Coordinating our response to AI and emerging technologies: five largest IP offices hold first joint task force meeting
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17 January 2020
The five largest intellectual property offices held the inaugural meeting of their joint Task Force on New Emerging Technologies and Artificial Intelligence this week in Berlin. Known as the “IP5”, the five offices – which are the EPO, the Japan Patent Office (JPO), the Korean Intellectual Property Office (KIPO), the China National Intellectual Property Administration (CNIPA) and United States Patent and Trademark Office (USPTO) – together handle about 85% of the world’s patent applications. The meeting was organised jointly by the EPO and KIPO.
Launched at the IP5 annual meeting last June in Incheon, South Korea, the new task force will explore the legal, technical and policy aspects of new technologies and AI, their impact on the patent system and on operations at our five offices. The aim is to pinpoint which areas can most benefit from joint IP5 responses, ranging from employing AI to improve the patent grant process, to applying the patentability requirements to inventions in the field of AI, and handling applications for inventions created by machines.
“This task force is the IP5 offices’ first joint response to a changing global patenting landscape and evolving user needs in the field,” said Christoph Ernst, the EPO’s Vice-President for Legal and International Affairs, opening the event. He added: “New emerging technologies and AI touch upon almost every aspect of daily life and seem to question the traditional models for the generation and utilisation of knowledge flows and decision-making. This translates into considerable challenges in IP, and the task force is a chance for us to demonstrate that we, as the world’s leading offices, are agile and responsive to change.”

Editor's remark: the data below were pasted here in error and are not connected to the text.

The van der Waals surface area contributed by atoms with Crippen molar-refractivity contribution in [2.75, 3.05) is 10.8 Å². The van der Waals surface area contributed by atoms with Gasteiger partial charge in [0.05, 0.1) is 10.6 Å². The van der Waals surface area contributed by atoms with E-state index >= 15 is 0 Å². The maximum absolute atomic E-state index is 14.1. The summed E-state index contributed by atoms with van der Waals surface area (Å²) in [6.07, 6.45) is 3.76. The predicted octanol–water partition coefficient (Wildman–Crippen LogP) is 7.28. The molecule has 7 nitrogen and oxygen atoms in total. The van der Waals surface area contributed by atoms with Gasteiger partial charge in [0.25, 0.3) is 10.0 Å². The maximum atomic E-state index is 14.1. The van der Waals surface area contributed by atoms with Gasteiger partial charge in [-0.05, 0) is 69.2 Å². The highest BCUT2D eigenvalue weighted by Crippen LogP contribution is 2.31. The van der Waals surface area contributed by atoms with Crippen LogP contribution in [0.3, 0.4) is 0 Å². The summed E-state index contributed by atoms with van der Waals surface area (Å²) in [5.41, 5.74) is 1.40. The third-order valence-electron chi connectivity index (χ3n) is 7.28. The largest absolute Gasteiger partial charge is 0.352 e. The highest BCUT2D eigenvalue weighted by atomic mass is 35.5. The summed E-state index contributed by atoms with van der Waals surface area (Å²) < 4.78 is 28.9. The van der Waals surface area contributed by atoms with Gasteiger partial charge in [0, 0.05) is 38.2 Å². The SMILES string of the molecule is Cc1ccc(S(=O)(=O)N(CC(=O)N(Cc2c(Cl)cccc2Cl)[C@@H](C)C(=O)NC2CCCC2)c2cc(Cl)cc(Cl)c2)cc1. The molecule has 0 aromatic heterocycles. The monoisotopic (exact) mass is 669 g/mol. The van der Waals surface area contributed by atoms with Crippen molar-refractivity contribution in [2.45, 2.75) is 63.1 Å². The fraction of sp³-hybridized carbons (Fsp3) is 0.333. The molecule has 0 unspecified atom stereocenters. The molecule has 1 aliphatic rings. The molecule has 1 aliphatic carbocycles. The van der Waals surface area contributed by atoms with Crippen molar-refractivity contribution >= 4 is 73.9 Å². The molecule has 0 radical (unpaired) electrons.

In his opening remarks, the Director of the International Co-operation Division at KIPO, Daewon Lee, highlighted the benefits of co-operation given that the five offices face similar challenges and opportunities when it comes to rapidly-evolving technologies: “We hope to learn from each other and help each other,” he said.
The meeting was attended by 30 experts from the legal, patent examination and IT departments of the five offices, and the World Intellectual Property Organization. Over one-and-a-half days, participants took stock of ongoing work in the area of AI and new emerging technologies – not only at their individual offices but also within the main IP5 working groups – and set out a list of areas for possible future IP5 co-operation in legal, IT and strategic aspects. They also discussed how to involve representatives of industry from the five regions in the task force in order to receive their feedback and raise awareness of the benefits of IP5 projects for users of the patent system.
By June the task force aims to develop a scoping document for work in the area of AI and new emerging technologies to be submitted to the heads of the five offices.
For the EPO, hosting the first task force meeting in Berlin aligns with the Office’s Strategic Plan 2023, under which the EPO plans to develop its Berlin office into a centre of expertise on Artificial Intelligence.